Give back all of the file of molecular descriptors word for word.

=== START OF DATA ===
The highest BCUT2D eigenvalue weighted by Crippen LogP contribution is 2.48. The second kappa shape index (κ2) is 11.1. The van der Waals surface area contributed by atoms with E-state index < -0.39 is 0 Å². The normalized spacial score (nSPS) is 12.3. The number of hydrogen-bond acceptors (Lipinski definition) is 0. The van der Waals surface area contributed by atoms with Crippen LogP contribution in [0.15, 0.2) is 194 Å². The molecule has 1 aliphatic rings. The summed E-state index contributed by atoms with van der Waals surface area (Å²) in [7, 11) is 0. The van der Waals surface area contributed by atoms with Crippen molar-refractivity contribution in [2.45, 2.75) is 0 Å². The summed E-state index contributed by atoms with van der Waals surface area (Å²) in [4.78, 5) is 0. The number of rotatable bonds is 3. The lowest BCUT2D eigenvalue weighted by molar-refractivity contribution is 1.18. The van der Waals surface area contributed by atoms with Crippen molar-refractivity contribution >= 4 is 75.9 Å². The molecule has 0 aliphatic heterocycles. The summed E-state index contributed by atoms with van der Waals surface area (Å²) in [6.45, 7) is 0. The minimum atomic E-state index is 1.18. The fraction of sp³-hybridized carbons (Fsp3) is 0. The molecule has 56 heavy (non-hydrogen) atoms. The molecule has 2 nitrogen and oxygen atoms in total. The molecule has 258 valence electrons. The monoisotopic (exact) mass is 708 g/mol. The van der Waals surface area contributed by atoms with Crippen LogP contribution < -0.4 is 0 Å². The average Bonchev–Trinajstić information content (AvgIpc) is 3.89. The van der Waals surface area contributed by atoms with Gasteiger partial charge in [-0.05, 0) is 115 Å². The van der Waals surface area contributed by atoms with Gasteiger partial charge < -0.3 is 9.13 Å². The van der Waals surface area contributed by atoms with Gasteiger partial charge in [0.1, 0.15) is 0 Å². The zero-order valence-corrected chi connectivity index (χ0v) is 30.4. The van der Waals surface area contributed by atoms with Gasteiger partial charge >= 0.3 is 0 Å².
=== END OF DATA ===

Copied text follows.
The highest BCUT2D eigenvalue weighted by Crippen LogP contribution is 2.48. The second kappa shape index (κ2) is 11.1. The van der Waals surface area contributed by atoms with E-state index < -0.39 is 0 Å². The normalized spacial score (nSPS) is 12.3. The number of hydrogen-bond acceptors (Lipinski definition) is 0. The van der Waals surface area contributed by atoms with Crippen LogP contribution in [0.15, 0.2) is 194 Å². The molecule has 1 aliphatic rings. The summed E-state index contributed by atoms with van der Waals surface area (Å²) in [7, 11) is 0. The van der Waals surface area contributed by atoms with Crippen molar-refractivity contribution in [2.45, 2.75) is 0 Å². The summed E-state index contributed by atoms with van der Waals surface area (Å²) in [4.78, 5) is 0. The number of rotatable bonds is 3. The lowest BCUT2D eigenvalue weighted by molar-refractivity contribution is 1.18. The van der Waals surface area contributed by atoms with Crippen molar-refractivity contribution >= 4 is 75.9 Å². The molecule has 0 aliphatic heterocycles. The summed E-state index contributed by atoms with van der Waals surface area (Å²) in [6.45, 7) is 0. The minimum atomic E-state index is 1.18. The fraction of sp³-hybridized carbons (Fsp3) is 0. The molecule has 56 heavy (non-hydrogen) atoms. The molecule has 2 nitrogen and oxygen atoms in total. The molecule has 258 valence electrons. The monoisotopic (exact) mass is 708 g/mol. The van der Waals surface area contributed by atoms with Crippen LogP contribution < -0.4 is 0 Å². The average Bonchev–Trinajstić information content (AvgIpc) is 3.89. The van der Waals surface area contributed by atoms with Gasteiger partial charge in [-0.05, 0) is 115 Å². The van der Waals surface area contributed by atoms with Gasteiger partial charge < -0.3 is 9.13 Å². The van der Waals surface area contributed by atoms with Gasteiger partial charge in [0.1, 0.15) is 0 Å². The zero-order valence-corrected chi connectivity index (χ0v) is 30.4. The van der Waals surface area contributed by atoms with Gasteiger partial charge >= 0.3 is 0 Å².